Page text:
2017-08-28 14:01 short-story fiction science-fiction return-to-ebyx Benjamin Brood

Sos

When Sos died he did not stop. To be placed in the trees, one needs to be absolutely still, but Sos still walked and spoke, complaining to everyone that he was dead.

The elders had never seen anything like this and weren't sure what to do. He could not live with them, the dead can't be with the living. When the elders met they decided he must be taken away, to the water.

The ocean was a long way away. They believed that's where the spirits of the dead go and that for some unknown reason the jungle kept his body upright, separated from his spirit. Maybe when he got to the ocean the natural order of things would be restored. At least, one of them said, he would be out of the village.

Two were chosen to take him there, Unnuk and Pukiq. They were promised eternal gratitude and nicer homes in the village. Sos was told he was going away and he had no reaction other than his usual complaints. He complained that morning as he was walked out along the path.

The journey was not easy. Unnuk was bitten by a scorpion and stumbled along feverishly for a day. Pukiq had trouble keeping Sos on the path, he kept wandering off into the green growth. On the fourth day they passed by a colony of monkeys, who taunted them and threw fruit and feces at them from the trees.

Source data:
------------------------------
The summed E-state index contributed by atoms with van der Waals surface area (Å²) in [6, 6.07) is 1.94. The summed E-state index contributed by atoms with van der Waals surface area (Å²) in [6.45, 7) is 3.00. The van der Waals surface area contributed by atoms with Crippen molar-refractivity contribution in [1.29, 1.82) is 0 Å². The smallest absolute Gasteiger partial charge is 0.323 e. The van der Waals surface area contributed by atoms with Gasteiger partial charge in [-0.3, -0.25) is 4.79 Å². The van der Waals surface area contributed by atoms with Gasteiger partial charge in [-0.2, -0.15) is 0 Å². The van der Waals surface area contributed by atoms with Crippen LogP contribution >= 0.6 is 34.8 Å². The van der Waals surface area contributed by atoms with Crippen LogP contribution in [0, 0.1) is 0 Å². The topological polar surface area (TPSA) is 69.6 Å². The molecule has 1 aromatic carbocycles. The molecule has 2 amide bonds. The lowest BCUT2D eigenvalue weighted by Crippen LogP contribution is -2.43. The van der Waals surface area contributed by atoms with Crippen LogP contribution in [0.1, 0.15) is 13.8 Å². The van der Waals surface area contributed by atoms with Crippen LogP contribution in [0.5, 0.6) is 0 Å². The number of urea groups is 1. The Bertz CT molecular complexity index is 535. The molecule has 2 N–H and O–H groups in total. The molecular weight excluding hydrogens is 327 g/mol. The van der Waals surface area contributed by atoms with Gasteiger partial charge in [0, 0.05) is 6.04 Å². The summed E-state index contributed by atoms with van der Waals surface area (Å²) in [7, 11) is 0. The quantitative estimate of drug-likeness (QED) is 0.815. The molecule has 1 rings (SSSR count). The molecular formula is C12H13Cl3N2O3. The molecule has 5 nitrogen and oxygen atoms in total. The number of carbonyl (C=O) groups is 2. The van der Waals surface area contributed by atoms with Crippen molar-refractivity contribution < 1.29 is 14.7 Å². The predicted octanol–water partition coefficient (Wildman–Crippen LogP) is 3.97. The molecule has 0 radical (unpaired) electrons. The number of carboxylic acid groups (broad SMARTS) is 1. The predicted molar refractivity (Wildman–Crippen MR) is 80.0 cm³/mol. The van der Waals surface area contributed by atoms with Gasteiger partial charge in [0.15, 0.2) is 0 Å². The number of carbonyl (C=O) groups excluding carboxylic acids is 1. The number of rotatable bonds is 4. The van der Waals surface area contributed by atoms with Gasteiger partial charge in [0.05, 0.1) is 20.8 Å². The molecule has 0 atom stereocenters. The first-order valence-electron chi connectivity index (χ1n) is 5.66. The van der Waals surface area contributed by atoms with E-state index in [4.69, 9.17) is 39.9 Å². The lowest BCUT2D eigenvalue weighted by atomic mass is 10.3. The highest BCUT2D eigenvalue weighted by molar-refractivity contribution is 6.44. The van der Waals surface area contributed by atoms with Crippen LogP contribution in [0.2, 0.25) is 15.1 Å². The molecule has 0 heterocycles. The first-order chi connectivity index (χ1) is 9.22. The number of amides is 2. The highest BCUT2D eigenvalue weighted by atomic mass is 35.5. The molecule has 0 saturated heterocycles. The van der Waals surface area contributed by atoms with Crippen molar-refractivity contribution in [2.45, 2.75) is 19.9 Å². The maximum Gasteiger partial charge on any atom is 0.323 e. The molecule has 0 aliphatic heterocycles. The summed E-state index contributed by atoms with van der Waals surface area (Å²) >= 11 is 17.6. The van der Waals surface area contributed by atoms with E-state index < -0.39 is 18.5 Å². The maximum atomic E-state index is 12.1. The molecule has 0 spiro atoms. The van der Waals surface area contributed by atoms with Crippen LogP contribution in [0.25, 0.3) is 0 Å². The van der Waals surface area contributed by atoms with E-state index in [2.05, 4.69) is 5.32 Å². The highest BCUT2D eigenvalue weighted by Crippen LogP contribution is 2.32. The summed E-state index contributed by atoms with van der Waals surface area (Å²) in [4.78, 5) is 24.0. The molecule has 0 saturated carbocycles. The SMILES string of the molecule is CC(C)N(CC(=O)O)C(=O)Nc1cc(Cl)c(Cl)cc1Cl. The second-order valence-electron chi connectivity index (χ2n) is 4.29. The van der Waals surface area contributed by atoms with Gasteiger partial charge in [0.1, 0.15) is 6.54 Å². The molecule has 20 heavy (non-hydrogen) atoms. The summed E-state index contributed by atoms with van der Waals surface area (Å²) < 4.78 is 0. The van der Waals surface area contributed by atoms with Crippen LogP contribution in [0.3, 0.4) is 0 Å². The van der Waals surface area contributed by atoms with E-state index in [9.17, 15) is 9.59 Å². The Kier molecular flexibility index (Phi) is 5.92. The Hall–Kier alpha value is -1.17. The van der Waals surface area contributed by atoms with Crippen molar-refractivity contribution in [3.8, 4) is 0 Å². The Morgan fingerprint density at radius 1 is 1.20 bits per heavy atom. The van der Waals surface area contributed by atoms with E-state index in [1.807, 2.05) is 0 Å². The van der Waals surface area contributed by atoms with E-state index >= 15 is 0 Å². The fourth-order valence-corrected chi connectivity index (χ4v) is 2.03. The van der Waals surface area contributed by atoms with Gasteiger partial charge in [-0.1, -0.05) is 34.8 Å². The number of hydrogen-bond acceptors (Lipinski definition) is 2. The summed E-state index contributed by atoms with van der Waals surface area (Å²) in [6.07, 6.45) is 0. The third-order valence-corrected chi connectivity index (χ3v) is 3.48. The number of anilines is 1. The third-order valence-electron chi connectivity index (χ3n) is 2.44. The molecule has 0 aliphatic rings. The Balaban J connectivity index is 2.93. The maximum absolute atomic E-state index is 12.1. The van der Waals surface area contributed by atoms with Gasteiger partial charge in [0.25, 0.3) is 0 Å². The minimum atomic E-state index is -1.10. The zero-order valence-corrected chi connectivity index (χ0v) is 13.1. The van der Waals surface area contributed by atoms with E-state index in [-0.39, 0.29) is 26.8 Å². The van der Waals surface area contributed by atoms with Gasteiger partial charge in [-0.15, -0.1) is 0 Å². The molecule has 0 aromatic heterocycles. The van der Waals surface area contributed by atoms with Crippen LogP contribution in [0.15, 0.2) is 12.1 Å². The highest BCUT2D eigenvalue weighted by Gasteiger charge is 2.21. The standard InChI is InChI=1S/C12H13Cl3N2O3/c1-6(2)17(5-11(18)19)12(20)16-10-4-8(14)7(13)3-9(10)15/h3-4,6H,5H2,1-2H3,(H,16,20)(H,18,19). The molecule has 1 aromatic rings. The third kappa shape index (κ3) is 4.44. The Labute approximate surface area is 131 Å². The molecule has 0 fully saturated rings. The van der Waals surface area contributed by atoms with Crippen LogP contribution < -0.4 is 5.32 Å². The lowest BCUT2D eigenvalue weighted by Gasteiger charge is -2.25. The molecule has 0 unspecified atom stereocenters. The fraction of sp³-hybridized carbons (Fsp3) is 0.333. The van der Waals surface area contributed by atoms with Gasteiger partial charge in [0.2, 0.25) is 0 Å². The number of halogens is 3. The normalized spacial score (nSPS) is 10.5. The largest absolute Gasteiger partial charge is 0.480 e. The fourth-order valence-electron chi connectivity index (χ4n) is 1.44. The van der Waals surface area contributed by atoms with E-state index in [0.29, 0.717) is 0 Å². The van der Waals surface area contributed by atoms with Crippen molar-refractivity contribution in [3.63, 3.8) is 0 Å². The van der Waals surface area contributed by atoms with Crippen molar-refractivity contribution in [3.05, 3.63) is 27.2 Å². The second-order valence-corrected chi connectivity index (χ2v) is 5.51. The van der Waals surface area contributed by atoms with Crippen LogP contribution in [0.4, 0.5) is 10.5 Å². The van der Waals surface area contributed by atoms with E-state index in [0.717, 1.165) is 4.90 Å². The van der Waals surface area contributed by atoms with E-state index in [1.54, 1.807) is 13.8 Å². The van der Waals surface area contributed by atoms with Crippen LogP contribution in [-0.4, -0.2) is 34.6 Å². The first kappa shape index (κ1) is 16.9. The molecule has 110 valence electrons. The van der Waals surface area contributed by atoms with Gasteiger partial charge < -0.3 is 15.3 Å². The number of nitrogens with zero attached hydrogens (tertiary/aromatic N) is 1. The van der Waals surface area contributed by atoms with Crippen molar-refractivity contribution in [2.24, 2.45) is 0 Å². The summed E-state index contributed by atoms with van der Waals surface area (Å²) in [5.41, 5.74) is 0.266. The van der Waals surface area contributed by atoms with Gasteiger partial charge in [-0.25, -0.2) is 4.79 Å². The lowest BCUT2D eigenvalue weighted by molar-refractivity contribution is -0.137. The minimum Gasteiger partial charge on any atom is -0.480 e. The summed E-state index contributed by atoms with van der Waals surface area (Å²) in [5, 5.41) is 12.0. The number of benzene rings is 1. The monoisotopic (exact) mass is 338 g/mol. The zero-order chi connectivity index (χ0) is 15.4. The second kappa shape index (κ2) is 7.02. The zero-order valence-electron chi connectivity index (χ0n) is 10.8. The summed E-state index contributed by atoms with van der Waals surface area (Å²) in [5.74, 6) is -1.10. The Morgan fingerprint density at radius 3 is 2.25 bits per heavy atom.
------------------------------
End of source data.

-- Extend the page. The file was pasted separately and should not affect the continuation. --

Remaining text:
And Sos, Sos would not be quiet. How is it, Unnuk said to Pukiq, that the dead can be so noisy? And not just the complaining. He was always tapping, or groaning, or twitching, or going through their bags as if looking for something. When they asked him what he was looking for he would stop and stare at them blankly and then begin some other annoying test of their patience.

After the first week Pukiq suggested to Unnuk that they just leave him in the jungle.

"Abandon him? But he'll never find his way to the ocean. He'll wander the world without a spirit!"

Pukiq shrugged. Unnuk hadn't disagreed however. After a few more days travel, Unnuk himself brought it up again.

"So… we could point him into the heart of the jungle, he's always trying to wander off anyway."

"Then we turn around. The elders don't actually know if he would find his spirit at the ocean anyway. What would we do with him when we get him there?"

"Perhaps this is the real lesson from the elders."

They were in agreement. They watched Sos closely. The next time he walked off into the jungle, distracted about how hard it was to be dead, they grabbed their bags and ran the opposite direction, as fast as they could, back towards the village.

Breathless an hour later they stopped and looked at one another.

"We have done what we have done."

"Let us never speak of this again."

And they walked back in a roundabout way over the next few days, quietly, relieved that they didn't have to hear Sos.

When they returned they were greeted like heroes. Each of them, over the years, grew in rank influence. Each took wives and started large families and they never spoke of Sos because it really never occurred to them to do so.

But once in a while, over those years and decades, there would be a story from travelers about a man wandering the jungle, unhappily, insisting he was dead.